Making the most of working with freelancers

Screen Shot 2017-09-25 at 16.53.01

whitefox at the IPG Autumn Conference 2017

There is a lot of nonsense written about freelancers and publishers. Some of it even written by me! I blame our obsession with the gig economy and the constant desire to find ways of Uber-ising any outsourced services. Sigh. Maybe we shouldn’t be trying to patronise publishers quite so much, or teaching anyone to suck eggs. Publishers have been working with freelancers forever, and the reality is that this is going to grow and grow, and it is important to look at ways to ensure these external collaborations are as efficient and successful as possible.

We set up whitefox because we used to be publishers and wanted to create something we would have used if we still were. And we started from the same viewpoint as a publisher: creativity needs process; the future is freelance, not just through necessity but through lifestyle choice; no one wants a ‘quite-good’ copyedit, or a reasonable cover; quality assurance is everything.

In five years of running whitefox, here are some of the key things we’ve concluded that seem to matter most to both publishers and freelancers:

Testing

You’d never hire a member of staff without checking their qualifications. Why wouldn’t you do the same for a freelancer? We believe it is important to test copyeditors and proofreaders. A designer can show you their portfolio. Just because someone has worked in editorial for an established publisher in the past doesn’t mean they shouldn’t be assessed again now. Peer review sometimes isn’t quite enough. Publishers fundamentally need freelancers who understand how they work, who share their language. A professional edit isn’t just a single service. It is part of a nuanced process involving style guides, clean-ups, spot checks and so on.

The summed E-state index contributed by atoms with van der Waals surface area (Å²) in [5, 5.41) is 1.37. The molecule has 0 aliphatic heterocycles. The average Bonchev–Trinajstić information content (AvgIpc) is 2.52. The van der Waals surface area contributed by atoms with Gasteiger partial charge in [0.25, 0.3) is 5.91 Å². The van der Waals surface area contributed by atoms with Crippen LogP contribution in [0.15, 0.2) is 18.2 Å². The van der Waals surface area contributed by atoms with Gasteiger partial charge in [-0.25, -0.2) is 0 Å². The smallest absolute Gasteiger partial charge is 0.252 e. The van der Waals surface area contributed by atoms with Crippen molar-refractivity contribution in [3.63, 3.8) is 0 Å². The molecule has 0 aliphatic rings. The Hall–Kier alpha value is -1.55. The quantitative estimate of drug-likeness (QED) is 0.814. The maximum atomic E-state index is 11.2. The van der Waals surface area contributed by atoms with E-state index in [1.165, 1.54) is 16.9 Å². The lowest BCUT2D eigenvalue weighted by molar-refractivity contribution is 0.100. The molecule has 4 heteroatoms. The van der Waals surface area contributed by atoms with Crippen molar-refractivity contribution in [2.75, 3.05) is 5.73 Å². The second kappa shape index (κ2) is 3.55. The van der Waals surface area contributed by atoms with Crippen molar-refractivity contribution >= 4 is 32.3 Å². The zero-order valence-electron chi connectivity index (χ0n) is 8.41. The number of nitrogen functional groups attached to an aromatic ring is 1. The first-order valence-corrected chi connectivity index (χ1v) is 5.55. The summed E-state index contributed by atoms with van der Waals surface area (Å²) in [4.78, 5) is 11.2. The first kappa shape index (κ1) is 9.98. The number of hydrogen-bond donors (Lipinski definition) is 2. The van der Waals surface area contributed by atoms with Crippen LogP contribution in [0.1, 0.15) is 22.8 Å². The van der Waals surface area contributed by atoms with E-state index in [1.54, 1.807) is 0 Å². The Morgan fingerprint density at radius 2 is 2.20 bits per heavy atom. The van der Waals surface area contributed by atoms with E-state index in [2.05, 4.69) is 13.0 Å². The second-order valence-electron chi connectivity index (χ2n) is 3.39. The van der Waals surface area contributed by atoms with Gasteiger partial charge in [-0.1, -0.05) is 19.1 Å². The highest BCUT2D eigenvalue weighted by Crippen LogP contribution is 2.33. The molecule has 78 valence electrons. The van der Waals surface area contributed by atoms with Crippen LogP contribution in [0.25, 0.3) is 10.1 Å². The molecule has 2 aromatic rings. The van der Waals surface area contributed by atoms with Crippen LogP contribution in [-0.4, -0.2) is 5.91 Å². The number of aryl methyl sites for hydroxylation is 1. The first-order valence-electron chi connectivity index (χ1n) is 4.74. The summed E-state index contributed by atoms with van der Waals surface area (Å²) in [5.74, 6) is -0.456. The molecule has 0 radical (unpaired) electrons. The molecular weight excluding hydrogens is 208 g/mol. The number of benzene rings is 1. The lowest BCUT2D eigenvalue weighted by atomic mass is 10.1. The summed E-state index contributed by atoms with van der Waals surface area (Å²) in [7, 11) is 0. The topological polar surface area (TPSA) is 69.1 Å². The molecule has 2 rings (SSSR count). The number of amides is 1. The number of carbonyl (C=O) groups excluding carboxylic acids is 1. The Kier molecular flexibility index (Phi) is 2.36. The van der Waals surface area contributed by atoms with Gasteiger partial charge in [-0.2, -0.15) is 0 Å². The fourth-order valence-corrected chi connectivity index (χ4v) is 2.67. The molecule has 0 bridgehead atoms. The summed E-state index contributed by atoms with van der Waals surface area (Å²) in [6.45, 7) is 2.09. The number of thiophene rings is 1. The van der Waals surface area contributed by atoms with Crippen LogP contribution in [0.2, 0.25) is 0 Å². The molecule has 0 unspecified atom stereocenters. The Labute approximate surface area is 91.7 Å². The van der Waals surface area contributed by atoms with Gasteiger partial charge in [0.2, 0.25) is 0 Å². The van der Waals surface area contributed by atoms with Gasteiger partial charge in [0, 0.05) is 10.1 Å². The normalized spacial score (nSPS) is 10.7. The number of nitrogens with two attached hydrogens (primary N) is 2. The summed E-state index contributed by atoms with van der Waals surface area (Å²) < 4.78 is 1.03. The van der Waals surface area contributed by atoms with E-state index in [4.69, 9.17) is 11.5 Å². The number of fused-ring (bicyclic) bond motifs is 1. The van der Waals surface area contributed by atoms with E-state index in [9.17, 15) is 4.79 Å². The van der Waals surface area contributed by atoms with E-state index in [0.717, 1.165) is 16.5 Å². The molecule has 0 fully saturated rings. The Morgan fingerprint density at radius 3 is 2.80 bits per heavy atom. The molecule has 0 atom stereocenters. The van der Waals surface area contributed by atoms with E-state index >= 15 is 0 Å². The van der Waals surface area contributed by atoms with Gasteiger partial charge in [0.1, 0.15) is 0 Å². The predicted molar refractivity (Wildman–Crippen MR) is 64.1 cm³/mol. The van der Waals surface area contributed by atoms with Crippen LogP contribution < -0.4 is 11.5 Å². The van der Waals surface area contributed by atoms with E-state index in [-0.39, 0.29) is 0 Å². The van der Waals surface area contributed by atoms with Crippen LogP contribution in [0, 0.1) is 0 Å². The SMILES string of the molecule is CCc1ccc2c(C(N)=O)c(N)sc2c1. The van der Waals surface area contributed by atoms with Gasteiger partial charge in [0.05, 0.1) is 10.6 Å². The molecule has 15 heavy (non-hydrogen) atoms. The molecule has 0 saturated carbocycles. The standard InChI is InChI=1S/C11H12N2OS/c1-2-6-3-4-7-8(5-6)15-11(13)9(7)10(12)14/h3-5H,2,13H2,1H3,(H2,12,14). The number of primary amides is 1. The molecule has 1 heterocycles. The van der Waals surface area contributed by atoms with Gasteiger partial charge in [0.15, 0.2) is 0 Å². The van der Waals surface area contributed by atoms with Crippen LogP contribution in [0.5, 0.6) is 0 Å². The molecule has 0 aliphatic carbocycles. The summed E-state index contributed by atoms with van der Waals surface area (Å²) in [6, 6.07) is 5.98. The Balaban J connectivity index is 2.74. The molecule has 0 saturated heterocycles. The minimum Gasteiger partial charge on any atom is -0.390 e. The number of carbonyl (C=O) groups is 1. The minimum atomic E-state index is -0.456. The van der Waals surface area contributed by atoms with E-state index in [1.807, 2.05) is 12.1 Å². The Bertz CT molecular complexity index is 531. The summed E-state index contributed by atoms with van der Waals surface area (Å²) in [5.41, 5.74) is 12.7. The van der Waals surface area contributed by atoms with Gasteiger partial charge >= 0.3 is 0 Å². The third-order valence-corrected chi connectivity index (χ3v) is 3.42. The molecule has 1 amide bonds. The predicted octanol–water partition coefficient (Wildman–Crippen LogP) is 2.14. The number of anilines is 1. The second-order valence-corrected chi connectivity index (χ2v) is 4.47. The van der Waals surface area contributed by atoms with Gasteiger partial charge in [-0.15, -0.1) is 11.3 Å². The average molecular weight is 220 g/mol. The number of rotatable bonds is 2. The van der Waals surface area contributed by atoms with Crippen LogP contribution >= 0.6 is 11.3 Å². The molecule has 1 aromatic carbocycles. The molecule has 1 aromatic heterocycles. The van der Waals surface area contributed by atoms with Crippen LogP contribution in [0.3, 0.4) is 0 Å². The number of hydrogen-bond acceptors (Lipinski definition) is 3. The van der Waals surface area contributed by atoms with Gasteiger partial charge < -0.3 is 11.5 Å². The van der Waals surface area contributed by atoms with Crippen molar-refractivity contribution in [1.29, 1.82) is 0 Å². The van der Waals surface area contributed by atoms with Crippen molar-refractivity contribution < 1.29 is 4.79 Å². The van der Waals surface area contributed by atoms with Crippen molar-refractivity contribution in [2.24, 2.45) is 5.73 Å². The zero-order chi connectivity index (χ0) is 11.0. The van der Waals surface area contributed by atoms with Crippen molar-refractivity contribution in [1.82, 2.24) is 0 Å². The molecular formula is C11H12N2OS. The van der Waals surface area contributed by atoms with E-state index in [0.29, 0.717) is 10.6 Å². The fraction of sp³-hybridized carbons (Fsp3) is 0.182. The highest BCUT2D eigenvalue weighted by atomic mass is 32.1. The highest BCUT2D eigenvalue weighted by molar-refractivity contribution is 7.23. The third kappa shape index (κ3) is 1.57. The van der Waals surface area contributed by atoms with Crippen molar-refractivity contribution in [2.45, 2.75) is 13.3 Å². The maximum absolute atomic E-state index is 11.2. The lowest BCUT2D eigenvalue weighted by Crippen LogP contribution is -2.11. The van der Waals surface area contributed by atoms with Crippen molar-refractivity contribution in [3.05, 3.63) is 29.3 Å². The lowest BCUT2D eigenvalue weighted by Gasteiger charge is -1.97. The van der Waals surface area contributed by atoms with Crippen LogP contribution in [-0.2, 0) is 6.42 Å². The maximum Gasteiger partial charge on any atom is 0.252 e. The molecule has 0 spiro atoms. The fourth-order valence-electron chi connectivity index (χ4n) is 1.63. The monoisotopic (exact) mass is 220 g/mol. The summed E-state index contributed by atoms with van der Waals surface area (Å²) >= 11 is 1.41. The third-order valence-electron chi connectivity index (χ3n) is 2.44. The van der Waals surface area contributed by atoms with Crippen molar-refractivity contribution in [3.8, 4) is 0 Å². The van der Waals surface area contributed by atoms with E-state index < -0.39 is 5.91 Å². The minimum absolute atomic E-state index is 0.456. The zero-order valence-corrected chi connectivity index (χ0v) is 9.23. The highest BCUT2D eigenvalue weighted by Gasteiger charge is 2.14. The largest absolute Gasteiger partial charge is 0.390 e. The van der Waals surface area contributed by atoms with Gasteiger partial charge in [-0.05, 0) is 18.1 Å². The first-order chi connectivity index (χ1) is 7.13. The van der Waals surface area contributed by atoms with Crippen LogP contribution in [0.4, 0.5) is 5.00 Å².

The contract

When you can, always try to have a letter of agreement in place for the scope of work as it is defined with each project. It’s tempting because of time pressures just to dive in and get on with it. But there can always be issues of confidentiality, indemnity, time, rates, clarity of ownership and more. Get it in writing before you proceed.

Effective communication

It’s all about the quality of the initial brief and managing ongoing expectations. Get that clarity of scope at the beginning of the project. Don’t forget the publisher owns rights, whereas the freelancers are, by and large, guns for hire. Therefore, there needs to be ruthless efficiency for it to be cost-effective for everyone.

Agree costs at the beginning of the process

No one wants a shock down the line. It is also important to find ways of avoiding project creep. And you may also want the cheapest quote, but sometimes the race to the bottom on costs comes back and bites you. I’ve got admiration for freelancers who know how to benchmark their rates against others in the market and recognise where they add material value.

TimeScreen Shot 2017-09-26 at 11.29.09

Respect is needed on both sides. The curse of the freelance life is that fear of saying no because you think you might not get asked again. Which sometimes can cause bottlenecks, particularly at certain times of the year. What are the key milestones within the project, all of which have a knock-on effect to everything else? Sometimes, a phone call can help you make faster progress than wading through the tyranny of emails.

Feedback

It helps everyone grow. Freelancers should demand it. And publishers should resist the temptation to just move on to the next thing without acknowledging what has worked and what hasn’t. This is how you go from simply solving a problem to a more strategic partnership and help create a pipeline of work.

 

(Adapted from John Bond’s talk to the IPG at their autumn conference, 19th September 2017).

Contact us about your publishing project GET PUBLISHED